MEO strives to uphold diversity

MCCHORD AIR FORCE BASE, Wash. -- Maj. Scott Johnson, the 62nd Airlift Wing's chief of Military Equal Opportunity, speaks with MEO superintendent Master Sgt. Sherri Chavez, 62nd AW, about the  office's upcoming installation climate assessment. (U.S. Air Force Photo/Tyler Hemstreet)

MCCHORD AIR FORCE BASE, Wash. -- Maj. Scott Johnson, the 62nd Airlift Wing's chief of Military Equal Opportunity, speaks with MEO superintendent Master Sgt. Sherri Chavez, 62nd AW, about the office's upcoming installation climate assessment. (U.S. Air Force Photo/Tyler Hemstreet)

MCCHORD AIR FORCE BASE, Wash. -- Diversity in the Air Force is something Airmen in the Military Equal Opportunity office here celebrate on a daily basis.

"Everyone brings something of value to the fight," said MEO chief Maj. Scott Johnson, 62nd Airlift Wing.

But when that diversity is undermined, mocked or harassed, the MEO office is quick to help resolve the situation.

The office clarifies incidents that involve five protected categories of discrimination: race, color, national origin, religion and gender, as well as incidents of sexual harassment.

The office provides an avenue of resolution for military members, retirees or family members who feel they've been discriminated against.

People who feel alienated due to discrimination can file formal complaints with the office and seek advice about their situations.

While the office has no problems filing claims for those who feel they've been discriminated against, Major Johnson said he encourages those parties involved to resolve issues at a lower level.

Sometimes the incident can be simply a case of miscommunication, he said.

"We encourage those who have an issue to come in and talk to us. While some people need our help, others may not," Major Johnson said.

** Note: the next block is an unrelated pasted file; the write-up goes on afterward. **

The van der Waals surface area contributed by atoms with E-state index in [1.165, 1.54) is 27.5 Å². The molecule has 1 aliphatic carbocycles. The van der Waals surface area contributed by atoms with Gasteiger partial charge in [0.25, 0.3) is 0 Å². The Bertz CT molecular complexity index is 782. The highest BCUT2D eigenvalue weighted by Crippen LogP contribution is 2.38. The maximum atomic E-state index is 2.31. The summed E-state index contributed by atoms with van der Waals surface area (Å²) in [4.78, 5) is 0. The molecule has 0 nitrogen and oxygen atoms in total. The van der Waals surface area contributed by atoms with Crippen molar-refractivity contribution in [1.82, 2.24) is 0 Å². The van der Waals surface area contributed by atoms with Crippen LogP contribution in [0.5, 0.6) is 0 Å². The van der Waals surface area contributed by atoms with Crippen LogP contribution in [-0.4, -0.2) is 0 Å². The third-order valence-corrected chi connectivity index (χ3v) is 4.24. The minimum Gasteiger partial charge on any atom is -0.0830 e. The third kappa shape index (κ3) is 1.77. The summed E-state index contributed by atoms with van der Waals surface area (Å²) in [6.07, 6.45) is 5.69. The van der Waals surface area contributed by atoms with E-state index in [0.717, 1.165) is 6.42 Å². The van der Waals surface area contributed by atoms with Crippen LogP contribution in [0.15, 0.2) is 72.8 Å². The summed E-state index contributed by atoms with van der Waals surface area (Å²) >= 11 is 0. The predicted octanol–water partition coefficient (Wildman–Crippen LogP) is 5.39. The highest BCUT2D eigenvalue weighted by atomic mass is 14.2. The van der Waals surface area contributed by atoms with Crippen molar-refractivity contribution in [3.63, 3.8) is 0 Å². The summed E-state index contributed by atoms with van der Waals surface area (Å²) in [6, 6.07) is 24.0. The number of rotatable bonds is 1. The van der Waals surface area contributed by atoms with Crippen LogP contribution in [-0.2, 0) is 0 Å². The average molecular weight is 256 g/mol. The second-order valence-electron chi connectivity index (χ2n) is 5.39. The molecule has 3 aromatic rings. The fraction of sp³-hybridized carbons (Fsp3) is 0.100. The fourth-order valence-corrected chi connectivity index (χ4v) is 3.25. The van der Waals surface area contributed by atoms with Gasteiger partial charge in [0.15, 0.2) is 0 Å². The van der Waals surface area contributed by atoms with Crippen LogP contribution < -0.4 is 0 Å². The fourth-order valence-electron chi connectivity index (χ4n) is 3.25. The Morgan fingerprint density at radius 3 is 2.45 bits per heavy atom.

"In many cases, we refer the individual to another agency, such as the inspector general or the sexual assault response coordinator."

There are cases where the offender is perhaps discriminating in ways he or she is not aware of, he said. 

"We try to look into it to see if there is a pattern," Major Johnson said.

However, the MEO staff doesn't offer confidentiality, Major Johnson said.

"We're here for the commanders," he said. "If someone tells me that the issue is affecting his morale and could affect the mission, then commanders need to know that."

Sometimes the issues Airmen are dealing with aren't easy to sort out, said MEO superintendent Master Sgt. Sherri Chavez, 62nd AW.

"Not everything is black and white, there are plenty of gray areas," she said. 

"There are many questions you have to ask -- you can't just jump to an assumption."

By contacting all people involved in an incident gathering facts and analyzing data, along with the wing's legal office, the MEO staff reports its findings to the appropriate commander for possible action.

But the office staff prefers to be proactive rather than reactive when it comes to discrimination, Major Johnson said.

Sergeant Chavez said the easiest way to offer MEO services to Airmen is to visit and speak to different units to help get the word out on issues Airmen might be dealing with.

"Just getting out there and talking to people helps you sometimes hear things that might be affecting the climate of the base," she said.

By being proactive and alerting commanders of any issues that come up, the MEO office helps prevent negative behaviors before they affect morale on base.

"Ultimately our goal is to change inappropriate behavior," Major Johnson said.